Gloria Steinem, feminist icon and founder of Ms. Magazine and Elaine Lafferty, editor in Chief, will discuss the publication and sign copies. When Ms. was launched as a “one-shot” sample insert in New York magazine in December 1971, few realized it would become the landmark institution in both women’s rights and American journalism that it is today. The founders of Ms. helped to shape contemporary feminism. Today, the magazine remains an interactive enterprise in which an unusually diverse readership is simultaneously engaged with each other and the world. The modern Ms. boasts the most extensive coverage of international women’s issues of any magazine available in the United States. 7 p.m., Barnes and Noble Union Square.
Edwidge Danticat will read from and sign copies of her novel, “The Dew Breaker.” This work of fiction explores the world of a torturer, a Haitian man whose brutal crimes in the country of his birth lie hidden beneath his new reality in Brooklyn where he is a quiet man, a husband and father, a hardworking barber, a kindly landlord to the men who live in a basement apartment in his home. In the end, the narrative goes back to the Haiti of the man’s past, to his last, desperate act of violence, and to his first encounter with the woman who will offer him a form of redemption that will change him forever. 7:30 p.m., Barnes and Noble Astor Place.
Bring your poetry, prose, songs, and spoken word to “Women’s Poetry Jam and Women’s Open Mike,” featuring poets Ellia Bisker and Leah Lakshmi Piepzna-Samarasinha, whose raw spoken word addresses living brown and queer post 9/11, Sri Lankan war stories, mixed race borderlands and being a high femme survivor. Bisker struggles to distill emotional truth from everyday life, mining the mundane for the extraordinary in poems that are solemn, tricky, beautiful and reverent, playful, or slyly mocking. Hosted by Vittoria Repetto, the hardest working Guinea butch dyke poet on the Lower East Side. Sign up at 7 p.m., 8-minute limit. 7 to 9 p.m., Bluestockings Bookstore, $3 to $5 donation.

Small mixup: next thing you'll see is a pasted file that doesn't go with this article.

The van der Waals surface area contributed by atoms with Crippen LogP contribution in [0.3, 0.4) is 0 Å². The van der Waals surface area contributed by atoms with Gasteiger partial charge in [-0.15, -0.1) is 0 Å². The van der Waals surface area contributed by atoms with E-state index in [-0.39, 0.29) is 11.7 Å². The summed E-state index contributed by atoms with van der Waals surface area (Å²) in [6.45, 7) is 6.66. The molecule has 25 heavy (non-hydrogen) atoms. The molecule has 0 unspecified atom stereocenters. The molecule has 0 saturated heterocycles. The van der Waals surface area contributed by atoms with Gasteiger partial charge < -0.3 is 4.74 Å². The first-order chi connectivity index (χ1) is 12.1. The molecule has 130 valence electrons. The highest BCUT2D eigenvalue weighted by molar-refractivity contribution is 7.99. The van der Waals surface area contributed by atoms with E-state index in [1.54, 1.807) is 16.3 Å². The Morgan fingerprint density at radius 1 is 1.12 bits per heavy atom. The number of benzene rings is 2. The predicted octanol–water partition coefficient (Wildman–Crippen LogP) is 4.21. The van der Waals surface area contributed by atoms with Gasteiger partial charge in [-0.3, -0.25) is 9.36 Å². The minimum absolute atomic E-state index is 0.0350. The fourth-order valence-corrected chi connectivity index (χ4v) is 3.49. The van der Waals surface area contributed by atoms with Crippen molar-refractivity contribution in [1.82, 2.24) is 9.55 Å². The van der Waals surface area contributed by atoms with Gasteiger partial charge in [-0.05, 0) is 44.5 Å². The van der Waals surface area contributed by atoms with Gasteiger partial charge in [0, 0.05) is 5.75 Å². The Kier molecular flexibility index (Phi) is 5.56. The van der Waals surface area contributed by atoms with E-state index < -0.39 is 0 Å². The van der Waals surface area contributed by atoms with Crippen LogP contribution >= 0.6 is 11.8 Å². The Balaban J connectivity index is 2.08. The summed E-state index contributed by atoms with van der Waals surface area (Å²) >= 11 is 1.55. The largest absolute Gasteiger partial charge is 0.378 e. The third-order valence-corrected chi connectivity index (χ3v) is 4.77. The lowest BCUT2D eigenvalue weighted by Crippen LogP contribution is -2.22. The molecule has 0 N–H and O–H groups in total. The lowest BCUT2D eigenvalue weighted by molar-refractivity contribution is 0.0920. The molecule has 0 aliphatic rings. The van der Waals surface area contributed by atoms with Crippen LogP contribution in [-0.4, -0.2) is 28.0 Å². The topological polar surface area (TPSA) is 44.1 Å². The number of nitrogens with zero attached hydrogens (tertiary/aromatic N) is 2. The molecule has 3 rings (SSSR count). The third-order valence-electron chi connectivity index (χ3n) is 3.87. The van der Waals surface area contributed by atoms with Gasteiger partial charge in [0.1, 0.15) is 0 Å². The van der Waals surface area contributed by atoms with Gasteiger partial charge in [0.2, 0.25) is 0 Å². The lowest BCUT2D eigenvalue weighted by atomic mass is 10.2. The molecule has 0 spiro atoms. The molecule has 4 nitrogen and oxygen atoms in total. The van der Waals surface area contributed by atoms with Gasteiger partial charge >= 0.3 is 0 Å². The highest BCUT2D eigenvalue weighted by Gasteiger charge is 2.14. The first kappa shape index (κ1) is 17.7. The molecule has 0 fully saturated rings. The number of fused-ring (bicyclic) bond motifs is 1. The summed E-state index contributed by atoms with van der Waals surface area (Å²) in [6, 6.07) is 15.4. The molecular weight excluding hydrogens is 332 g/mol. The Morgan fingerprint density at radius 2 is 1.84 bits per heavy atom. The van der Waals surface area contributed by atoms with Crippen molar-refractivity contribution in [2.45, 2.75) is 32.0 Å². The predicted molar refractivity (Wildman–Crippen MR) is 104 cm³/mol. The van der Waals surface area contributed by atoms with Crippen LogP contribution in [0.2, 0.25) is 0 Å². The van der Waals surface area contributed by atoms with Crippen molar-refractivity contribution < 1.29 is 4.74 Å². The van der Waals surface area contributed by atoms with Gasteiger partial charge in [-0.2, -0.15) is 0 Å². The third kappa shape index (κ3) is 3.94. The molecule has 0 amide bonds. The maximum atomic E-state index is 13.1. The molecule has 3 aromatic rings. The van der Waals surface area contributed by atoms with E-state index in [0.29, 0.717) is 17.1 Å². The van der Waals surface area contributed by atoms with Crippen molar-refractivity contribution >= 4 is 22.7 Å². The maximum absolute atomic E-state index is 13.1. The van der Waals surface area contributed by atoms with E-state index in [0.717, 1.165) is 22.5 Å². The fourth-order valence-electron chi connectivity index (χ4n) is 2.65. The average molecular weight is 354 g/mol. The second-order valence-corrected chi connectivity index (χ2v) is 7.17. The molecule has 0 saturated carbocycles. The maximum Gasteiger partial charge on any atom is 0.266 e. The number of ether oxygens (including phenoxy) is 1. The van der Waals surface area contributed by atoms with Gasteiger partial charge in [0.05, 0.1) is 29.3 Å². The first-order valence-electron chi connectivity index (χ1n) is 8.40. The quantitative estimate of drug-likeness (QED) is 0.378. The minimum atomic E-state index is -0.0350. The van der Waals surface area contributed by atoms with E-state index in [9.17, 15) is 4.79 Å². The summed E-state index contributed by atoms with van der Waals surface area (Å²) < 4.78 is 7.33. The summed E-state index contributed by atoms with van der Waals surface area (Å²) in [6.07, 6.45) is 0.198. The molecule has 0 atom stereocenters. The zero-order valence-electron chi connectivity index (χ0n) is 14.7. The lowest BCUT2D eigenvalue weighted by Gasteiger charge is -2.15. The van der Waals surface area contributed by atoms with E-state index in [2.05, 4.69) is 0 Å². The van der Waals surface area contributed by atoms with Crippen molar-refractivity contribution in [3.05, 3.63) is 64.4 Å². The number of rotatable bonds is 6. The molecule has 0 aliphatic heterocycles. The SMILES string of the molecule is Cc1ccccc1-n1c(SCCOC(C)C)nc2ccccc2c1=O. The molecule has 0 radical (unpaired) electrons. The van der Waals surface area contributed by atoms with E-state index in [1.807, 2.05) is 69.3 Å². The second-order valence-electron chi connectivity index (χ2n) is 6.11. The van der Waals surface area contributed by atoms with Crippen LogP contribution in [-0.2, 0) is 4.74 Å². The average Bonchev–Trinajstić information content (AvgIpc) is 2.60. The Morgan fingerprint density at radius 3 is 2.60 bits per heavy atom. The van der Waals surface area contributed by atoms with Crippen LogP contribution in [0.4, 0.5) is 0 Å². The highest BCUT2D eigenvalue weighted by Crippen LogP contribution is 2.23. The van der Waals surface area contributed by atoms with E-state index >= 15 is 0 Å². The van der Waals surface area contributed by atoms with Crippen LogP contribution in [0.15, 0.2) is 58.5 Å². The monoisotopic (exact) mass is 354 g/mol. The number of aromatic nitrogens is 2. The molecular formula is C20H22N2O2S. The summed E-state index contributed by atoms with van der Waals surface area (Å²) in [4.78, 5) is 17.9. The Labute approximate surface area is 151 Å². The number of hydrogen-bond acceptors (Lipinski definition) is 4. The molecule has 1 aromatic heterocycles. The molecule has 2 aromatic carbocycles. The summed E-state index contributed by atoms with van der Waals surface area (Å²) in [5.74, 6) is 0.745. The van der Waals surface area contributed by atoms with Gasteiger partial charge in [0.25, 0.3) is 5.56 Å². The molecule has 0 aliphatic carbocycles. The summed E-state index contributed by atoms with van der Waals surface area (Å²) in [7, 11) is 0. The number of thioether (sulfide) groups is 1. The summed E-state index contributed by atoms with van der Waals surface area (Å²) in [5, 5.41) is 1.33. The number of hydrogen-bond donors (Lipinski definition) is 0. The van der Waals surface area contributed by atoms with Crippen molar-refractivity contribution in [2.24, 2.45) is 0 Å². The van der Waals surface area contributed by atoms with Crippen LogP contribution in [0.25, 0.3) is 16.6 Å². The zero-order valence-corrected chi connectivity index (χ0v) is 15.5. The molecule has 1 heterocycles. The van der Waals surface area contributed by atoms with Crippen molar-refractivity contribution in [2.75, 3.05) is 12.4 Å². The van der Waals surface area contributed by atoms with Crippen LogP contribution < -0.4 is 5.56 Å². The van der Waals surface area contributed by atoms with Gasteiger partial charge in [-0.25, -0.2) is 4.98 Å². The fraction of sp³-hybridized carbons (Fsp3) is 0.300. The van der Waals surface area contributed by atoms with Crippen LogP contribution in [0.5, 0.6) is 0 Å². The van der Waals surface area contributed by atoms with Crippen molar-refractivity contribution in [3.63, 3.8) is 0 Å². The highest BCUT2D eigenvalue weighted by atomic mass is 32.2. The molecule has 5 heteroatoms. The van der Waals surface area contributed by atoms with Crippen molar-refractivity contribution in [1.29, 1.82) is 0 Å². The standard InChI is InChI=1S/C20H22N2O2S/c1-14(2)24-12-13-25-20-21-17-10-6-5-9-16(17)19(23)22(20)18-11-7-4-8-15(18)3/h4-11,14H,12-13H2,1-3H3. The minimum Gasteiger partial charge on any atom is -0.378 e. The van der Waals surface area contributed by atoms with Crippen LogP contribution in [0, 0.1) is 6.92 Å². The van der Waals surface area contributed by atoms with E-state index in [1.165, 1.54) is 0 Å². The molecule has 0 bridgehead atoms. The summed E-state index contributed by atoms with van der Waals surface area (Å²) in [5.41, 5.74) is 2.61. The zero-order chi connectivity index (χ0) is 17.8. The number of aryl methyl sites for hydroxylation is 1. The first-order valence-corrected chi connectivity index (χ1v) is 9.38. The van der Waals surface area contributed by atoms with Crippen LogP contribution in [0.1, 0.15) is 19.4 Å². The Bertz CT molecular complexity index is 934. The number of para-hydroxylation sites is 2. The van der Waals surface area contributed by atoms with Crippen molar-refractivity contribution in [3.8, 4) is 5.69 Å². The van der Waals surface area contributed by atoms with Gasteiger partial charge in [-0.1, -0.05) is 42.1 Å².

Wednesday March 31
Poet, painter and art critic, Marjorie Welish has several books of poetry including “Word Group,” “Casting Sequences: Poems” and “The Annotated ‘Here’ and Selected Poems.” She is also a finalist for the Lenore Marshall Poetry Prize of the Academy of American Poets. “Of the Diagram: The Work of Marjorie Welish” is a sampling of her work and a compilation of papers delivered on the topic of her poetry and visual art at a University of Pennsylvania conference devoted that topic. She will be on hand for a poetry reading and discussion. 6:30 p.m. at The City College of New York, free and open to the public.
92nd Street Y, 1395 Lexington Ave., 212 415 5500.
The LGBT Center, 208 W. 13th St., 212 620 7310.
The City College of New York, 138th St. and Convent Ave., NAC Room 6/316 (The Rifkind Room).
Barnes and Noble Astor Place, 4 Astor Place, 212 420 1322.
Barnes and Noble Chelsea, 675 6th Ave., 212 727 1227.
Barnes and Noble Union Square, 33 E. 17th St., 212 253 0810.
Bluestockings Bookstore, 172 Allen St. at Stanton, 212 777 6028.
KGB, 85 E. 4th St., 212-505-3360.